The report found that in organizations where executives do not use social technologies, social media as a business tool is often limited in reach and understanding within the organization unless a business case is made.
That last paragraph could rule out any real progress towards becoming a social business unless the c-suite truly gets social and how it can be used to drive business growth and meet a company’s objectives.
I firmly believe that “to get digital you need to be digital“.
This is not a criticism of executives today – many will never step outside their current mode of operation and embrace Facebook or Twitter – it’s just not their style.
As I opined way back in 2001 in a paper delivered to the Rotary Club of Sydney titled “who will navigate today’s leaders through the e-commerce minefield?“, today’s executives could be well served by “digital mentors”, or an even more radical thought, choose digital-non executive directors to supplement those on the board or the executive team to whom social media remains a mystery.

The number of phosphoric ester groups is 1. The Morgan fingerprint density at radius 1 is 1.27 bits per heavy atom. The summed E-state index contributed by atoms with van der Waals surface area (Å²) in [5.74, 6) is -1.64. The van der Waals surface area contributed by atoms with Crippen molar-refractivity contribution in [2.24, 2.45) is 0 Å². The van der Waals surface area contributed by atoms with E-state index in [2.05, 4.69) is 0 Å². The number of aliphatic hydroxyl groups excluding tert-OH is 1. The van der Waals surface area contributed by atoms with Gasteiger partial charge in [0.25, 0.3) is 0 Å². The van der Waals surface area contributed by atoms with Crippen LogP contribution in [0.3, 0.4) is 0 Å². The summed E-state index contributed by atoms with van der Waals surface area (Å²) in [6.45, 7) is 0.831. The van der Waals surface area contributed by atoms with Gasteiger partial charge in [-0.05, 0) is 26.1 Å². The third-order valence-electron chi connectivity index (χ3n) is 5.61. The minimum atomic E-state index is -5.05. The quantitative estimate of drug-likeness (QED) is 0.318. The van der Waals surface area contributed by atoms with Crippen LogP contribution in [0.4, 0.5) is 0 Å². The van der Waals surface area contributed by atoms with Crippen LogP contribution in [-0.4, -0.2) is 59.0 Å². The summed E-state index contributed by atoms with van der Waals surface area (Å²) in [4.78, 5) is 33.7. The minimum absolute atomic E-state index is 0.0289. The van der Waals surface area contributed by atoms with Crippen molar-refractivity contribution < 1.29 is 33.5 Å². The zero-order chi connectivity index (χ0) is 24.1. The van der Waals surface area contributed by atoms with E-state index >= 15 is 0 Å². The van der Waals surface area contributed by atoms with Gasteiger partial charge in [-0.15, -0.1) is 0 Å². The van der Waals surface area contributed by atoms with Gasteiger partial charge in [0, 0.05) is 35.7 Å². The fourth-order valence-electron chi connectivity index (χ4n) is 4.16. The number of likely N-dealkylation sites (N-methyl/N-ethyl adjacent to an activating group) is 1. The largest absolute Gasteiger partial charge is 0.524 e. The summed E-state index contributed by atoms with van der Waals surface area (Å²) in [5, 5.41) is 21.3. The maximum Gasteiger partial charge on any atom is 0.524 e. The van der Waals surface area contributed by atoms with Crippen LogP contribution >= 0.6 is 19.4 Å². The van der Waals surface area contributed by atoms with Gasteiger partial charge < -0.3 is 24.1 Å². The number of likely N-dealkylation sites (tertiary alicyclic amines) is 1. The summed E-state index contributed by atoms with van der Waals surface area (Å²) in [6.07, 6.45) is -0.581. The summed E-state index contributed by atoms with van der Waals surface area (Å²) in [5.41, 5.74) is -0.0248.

If you change every reference to “ecommerce” to “social” and the paper it still resonates in 2013.
I am an absolute believer in the transformational power of social, it does however need to be paired with an absolute commitment from the top.
I am heartened to hear from the likes of Ginni Rometty and Angela Ahrendts talking confidently about social’s place in the enterprise.
I think we need to hear more about social business and not just social media.
As an aside, I am yet to see someone call themselves a “social business guru”, but then 2013 is still young.